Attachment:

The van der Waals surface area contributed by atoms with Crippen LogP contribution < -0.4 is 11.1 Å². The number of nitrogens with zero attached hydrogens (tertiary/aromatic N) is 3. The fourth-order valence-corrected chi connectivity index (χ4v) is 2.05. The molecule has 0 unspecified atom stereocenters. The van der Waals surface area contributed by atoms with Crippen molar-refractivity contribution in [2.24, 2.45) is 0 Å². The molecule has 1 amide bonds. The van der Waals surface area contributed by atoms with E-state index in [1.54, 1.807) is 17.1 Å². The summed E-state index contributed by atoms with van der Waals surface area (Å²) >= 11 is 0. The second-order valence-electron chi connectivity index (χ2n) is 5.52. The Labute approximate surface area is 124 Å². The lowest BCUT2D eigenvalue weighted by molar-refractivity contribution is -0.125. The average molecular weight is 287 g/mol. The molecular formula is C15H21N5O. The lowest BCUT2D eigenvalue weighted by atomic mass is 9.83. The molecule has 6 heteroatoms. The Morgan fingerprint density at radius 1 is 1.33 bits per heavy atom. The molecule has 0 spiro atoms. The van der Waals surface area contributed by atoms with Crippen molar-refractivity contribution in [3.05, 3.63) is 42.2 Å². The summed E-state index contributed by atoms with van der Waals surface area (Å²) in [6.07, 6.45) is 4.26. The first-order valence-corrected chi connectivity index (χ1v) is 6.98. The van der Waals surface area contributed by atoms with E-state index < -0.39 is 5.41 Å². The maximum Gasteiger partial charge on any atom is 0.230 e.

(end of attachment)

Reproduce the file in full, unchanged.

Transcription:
The van der Waals surface area contributed by atoms with Crippen LogP contribution < -0.4 is 11.1 Å². The number of nitrogens with zero attached hydrogens (tertiary/aromatic N) is 3. The fourth-order valence-corrected chi connectivity index (χ4v) is 2.05. The molecule has 0 unspecified atom stereocenters. The van der Waals surface area contributed by atoms with Crippen molar-refractivity contribution in [2.24, 2.45) is 0 Å². The molecule has 1 amide bonds. The van der Waals surface area contributed by atoms with E-state index in [1.54, 1.807) is 17.1 Å². The summed E-state index contributed by atoms with van der Waals surface area (Å²) >= 11 is 0. The second-order valence-electron chi connectivity index (χ2n) is 5.52. The Labute approximate surface area is 124 Å². The lowest BCUT2D eigenvalue weighted by molar-refractivity contribution is -0.125. The average molecular weight is 287 g/mol. The molecular formula is C15H21N5O. The lowest BCUT2D eigenvalue weighted by atomic mass is 9.83. The molecule has 6 heteroatoms. The Morgan fingerprint density at radius 1 is 1.33 bits per heavy atom. The molecule has 0 spiro atoms. The van der Waals surface area contributed by atoms with Crippen molar-refractivity contribution in [3.05, 3.63) is 42.2 Å². The summed E-state index contributed by atoms with van der Waals surface area (Å²) in [6.07, 6.45) is 4.26. The first-order valence-corrected chi connectivity index (χ1v) is 6.98. The van der Waals surface area contributed by atoms with E-state index < -0.39 is 5.41 Å². The maximum Gasteiger partial charge on any atom is 0.230 e.